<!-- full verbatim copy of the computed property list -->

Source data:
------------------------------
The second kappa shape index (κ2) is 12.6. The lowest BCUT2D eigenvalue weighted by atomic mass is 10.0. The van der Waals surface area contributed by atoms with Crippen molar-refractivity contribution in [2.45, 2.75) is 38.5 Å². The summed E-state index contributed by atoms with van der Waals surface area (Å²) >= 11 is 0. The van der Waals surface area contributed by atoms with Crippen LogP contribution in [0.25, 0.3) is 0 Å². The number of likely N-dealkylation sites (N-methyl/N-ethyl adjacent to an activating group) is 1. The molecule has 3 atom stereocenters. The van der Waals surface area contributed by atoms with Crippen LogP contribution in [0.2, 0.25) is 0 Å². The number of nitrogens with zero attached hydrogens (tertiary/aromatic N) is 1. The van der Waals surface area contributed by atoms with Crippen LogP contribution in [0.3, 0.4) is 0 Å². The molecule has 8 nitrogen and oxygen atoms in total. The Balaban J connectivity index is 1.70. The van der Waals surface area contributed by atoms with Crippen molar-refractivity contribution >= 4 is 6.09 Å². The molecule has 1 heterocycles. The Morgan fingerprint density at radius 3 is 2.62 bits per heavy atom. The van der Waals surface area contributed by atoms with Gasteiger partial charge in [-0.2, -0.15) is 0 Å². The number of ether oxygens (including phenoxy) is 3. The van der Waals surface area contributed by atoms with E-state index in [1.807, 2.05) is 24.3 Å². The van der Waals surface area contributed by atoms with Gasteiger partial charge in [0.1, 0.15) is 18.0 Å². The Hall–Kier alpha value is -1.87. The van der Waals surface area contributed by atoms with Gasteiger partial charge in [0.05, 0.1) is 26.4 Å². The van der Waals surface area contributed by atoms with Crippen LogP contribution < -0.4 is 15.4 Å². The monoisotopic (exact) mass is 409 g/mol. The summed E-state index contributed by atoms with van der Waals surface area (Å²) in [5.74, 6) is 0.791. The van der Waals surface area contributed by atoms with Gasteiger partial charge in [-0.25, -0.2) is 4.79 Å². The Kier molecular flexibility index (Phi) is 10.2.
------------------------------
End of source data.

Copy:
The second kappa shape index (κ2) is 12.6. The lowest BCUT2D eigenvalue weighted by atomic mass is 10.0. The van der Waals surface area contributed by atoms with Crippen molar-refractivity contribution in [2.45, 2.75) is 38.5 Å². The summed E-state index contributed by atoms with van der Waals surface area (Å²) >= 11 is 0. The van der Waals surface area contributed by atoms with Crippen LogP contribution in [0.25, 0.3) is 0 Å². The number of likely N-dealkylation sites (N-methyl/N-ethyl adjacent to an activating group) is 1. The molecule has 3 atom stereocenters. The van der Waals surface area contributed by atoms with Crippen LogP contribution in [0.2, 0.25) is 0 Å². The number of nitrogens with zero attached hydrogens (tertiary/aromatic N) is 1. The van der Waals surface area contributed by atoms with Crippen LogP contribution in [0.3, 0.4) is 0 Å². The molecule has 8 nitrogen and oxygen atoms in total. The Balaban J connectivity index is 1.70. The van der Waals surface area contributed by atoms with Crippen molar-refractivity contribution >= 4 is 6.09 Å². The molecule has 1 heterocycles. The Morgan fingerprint density at radius 3 is 2.62 bits per heavy atom. The van der Waals surface area contributed by atoms with Gasteiger partial charge in [-0.2, -0.15) is 0 Å². The number of ether oxygens (including phenoxy) is 3. The van der Waals surface area contributed by atoms with E-state index in [1.807, 2.05) is 24.3 Å². The van der Waals surface area contributed by atoms with Gasteiger partial charge in [0.1, 0.15) is 18.0 Å². The Hall–Kier alpha value is -1.87. The van der Waals surface area contributed by atoms with Gasteiger partial charge in [0.05, 0.1) is 26.4 Å². The van der Waals surface area contributed by atoms with Crippen LogP contribution < -0.4 is 15.4 Å². The monoisotopic (exact) mass is 409 g/mol. The summed E-state index contributed by atoms with van der Waals surface area (Å²) in [5.74, 6) is 0.791. The van der Waals surface area contributed by atoms with Gasteiger partial charge in [-0.25, -0.2) is 4.79 Å². The Kier molecular flexibility index (Phi) is 10.2.